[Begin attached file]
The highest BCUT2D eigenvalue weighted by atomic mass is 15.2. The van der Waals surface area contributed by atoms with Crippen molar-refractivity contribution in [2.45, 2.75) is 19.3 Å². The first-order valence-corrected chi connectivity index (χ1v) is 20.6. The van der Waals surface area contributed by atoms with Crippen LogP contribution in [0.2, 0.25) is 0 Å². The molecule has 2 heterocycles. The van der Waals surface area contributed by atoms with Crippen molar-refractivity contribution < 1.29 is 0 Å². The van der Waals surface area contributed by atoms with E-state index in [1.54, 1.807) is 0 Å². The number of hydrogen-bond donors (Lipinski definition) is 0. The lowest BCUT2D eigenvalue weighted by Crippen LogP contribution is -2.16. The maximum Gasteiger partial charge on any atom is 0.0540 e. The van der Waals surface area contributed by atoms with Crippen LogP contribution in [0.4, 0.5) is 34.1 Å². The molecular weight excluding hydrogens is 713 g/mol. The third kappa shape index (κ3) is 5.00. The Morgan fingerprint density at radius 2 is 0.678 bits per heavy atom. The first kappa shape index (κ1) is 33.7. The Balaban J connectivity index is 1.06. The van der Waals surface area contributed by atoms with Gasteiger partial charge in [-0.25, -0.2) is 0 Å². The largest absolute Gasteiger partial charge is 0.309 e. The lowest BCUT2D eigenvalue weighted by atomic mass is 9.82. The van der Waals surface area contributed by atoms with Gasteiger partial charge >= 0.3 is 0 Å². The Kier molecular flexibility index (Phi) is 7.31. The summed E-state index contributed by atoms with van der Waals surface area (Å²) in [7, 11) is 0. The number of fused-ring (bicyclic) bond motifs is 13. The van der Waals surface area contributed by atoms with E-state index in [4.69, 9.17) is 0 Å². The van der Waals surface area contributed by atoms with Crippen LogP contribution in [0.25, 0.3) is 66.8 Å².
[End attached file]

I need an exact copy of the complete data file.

The highest BCUT2D eigenvalue weighted by atomic mass is 15.2. The van der Waals surface area contributed by atoms with Crippen molar-refractivity contribution in [2.45, 2.75) is 19.3 Å². The first-order valence-corrected chi connectivity index (χ1v) is 20.6. The van der Waals surface area contributed by atoms with Crippen LogP contribution in [0.2, 0.25) is 0 Å². The molecule has 2 heterocycles. The van der Waals surface area contributed by atoms with Crippen molar-refractivity contribution < 1.29 is 0 Å². The van der Waals surface area contributed by atoms with E-state index in [1.54, 1.807) is 0 Å². The number of hydrogen-bond donors (Lipinski definition) is 0. The lowest BCUT2D eigenvalue weighted by Crippen LogP contribution is -2.16. The maximum Gasteiger partial charge on any atom is 0.0540 e. The van der Waals surface area contributed by atoms with Crippen LogP contribution in [0.4, 0.5) is 34.1 Å². The molecular weight excluding hydrogens is 713 g/mol. The third kappa shape index (κ3) is 5.00. The Morgan fingerprint density at radius 2 is 0.678 bits per heavy atom. The first kappa shape index (κ1) is 33.7. The Balaban J connectivity index is 1.06. The van der Waals surface area contributed by atoms with Gasteiger partial charge in [-0.25, -0.2) is 0 Å². The largest absolute Gasteiger partial charge is 0.309 e. The lowest BCUT2D eigenvalue weighted by atomic mass is 9.82. The van der Waals surface area contributed by atoms with Gasteiger partial charge >= 0.3 is 0 Å². The Kier molecular flexibility index (Phi) is 7.31. The summed E-state index contributed by atoms with van der Waals surface area (Å²) in [7, 11) is 0. The number of fused-ring (bicyclic) bond motifs is 13. The van der Waals surface area contributed by atoms with E-state index in [4.69, 9.17) is 0 Å². The van der Waals surface area contributed by atoms with Crippen LogP contribution in [0.25, 0.3) is 66.8 Å².